Friday, February 25, 2011

The beautiful birds of Corregidor

We recently had a visit from five Japanese, including our friends Yuka and Naoko. They were joined by Yumiko, Kotaro, and Shino. They are all focused on educating the Japanese people about what actually occurred during World War II. Their projects have included video interviews with hundreds of American and Filipino POWs and Japanese soldiers from the period, in hopes of helping to bridge the gap between the groups. They were grateful to Steve for serving as their tour guide, telling the story from the point of view of a son of an American POW.

Since there were only five in their group, and because they all speak and understand at least some English, they joined us on an English-speaking bus which, by happenstance turned out to have a very international group. Included on this particular bus were “Steve and Marcia on the Rock” readers Edna (Filipina),and her husband Boone (Indonesian), who live in Holland, as well as guests from Australia, the United States, Canada, India, and of course the Philippines, plus a man who splits his time each year between the Philippines and his wife’s homeland of Spain.

The Japanese guests spent the night at the hotel, treating us to “MacArthur chicken” and other fine dishes at the MacArthur Café. The following day we escorted them to the Japanese Memorial Garden on Tailside. They were able to provide us with translations of the information on all of the markers there, something that we’d wanted for quite some time. There were no great surprises, and we even learned how to recognize “Corregidor” in the Japanese phonetic character set, which is used when there is no Kanji equivalent.

A couple nights ago we decided to have dinner at Mac’s Café. Instead of eating by ourselves, we encountered overnight visitors Hakan, Jan, and Cora, an interesting trio to say the least. Hakan, a native of Sweden, lived for years in Lebanon, and currently splits his time between, of all places, Cambodia and Bulgaria. His close friend Jan, a Danish citizen, is married to Cora, a Filipina. Jan and Cora live in Metro Manila and are involved with an organization called “Manila Street Kids.” The beer and conversation were flowing, and we all had a great time. The party expanded with the addition of another Swedish overnight guest named Rolf (who coincidentally stayed overnight as Hakan, whom he had never met), Corregidor Inn manager Ed, island manager Ron, and Nilo who also works on Corregidor. More beer, more talk, some pancit, and a bit of videoke.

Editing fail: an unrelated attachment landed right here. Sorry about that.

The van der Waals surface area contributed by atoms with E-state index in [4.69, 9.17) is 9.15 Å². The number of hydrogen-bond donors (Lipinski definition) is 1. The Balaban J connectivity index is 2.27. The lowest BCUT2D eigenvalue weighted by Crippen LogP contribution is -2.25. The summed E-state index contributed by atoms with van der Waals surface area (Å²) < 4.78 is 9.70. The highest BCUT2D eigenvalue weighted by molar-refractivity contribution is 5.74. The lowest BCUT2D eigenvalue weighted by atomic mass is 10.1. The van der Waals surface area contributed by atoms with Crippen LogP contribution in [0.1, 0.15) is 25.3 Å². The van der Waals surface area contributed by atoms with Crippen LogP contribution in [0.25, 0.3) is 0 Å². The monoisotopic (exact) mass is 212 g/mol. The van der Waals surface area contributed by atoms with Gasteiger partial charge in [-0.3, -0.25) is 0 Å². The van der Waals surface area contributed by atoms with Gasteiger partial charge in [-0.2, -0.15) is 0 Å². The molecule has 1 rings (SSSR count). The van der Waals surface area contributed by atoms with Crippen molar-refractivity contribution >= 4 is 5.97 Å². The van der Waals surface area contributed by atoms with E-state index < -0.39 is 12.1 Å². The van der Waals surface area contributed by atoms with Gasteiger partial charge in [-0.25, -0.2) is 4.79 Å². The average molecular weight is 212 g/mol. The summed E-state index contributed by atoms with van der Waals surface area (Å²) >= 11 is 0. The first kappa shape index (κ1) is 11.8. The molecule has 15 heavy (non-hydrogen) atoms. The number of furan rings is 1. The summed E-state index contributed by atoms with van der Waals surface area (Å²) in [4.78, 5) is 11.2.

At one point, Hakan commented that Jan used to play an instrument in an orchestra which performed in Denmark and Sweden. Steve asked the obvious, “What instrument did you play?” figuring that it was a string, reed, or brass instrument. Before Jan could answer, Hakan started moving his fists alternately together and apart and going, “BOOM! . . . . . . . . . . BOOM! . . . . . . . . . . BOOM! . . . . . . . . . . BOOM!” Yes, Jan played bass drum in a symphony orchestra! And Hakan was not going to let his best friend forget it. Every time that a new song came on the videoke machine, Hakan would repeat the “BOOM! . . . . . . . . . . BOOM! . . . . . . . . . . BOOM! . . . . . . . . . . BOOM!” and Jan would roll his eyes, and say, “It’s a lot tougher than it looks!” (He actually played multiple instruments in the percussion section.) Maybe you had to be there, but every time Hakan repeated, “BOOM! BOOM!” we all cracked up.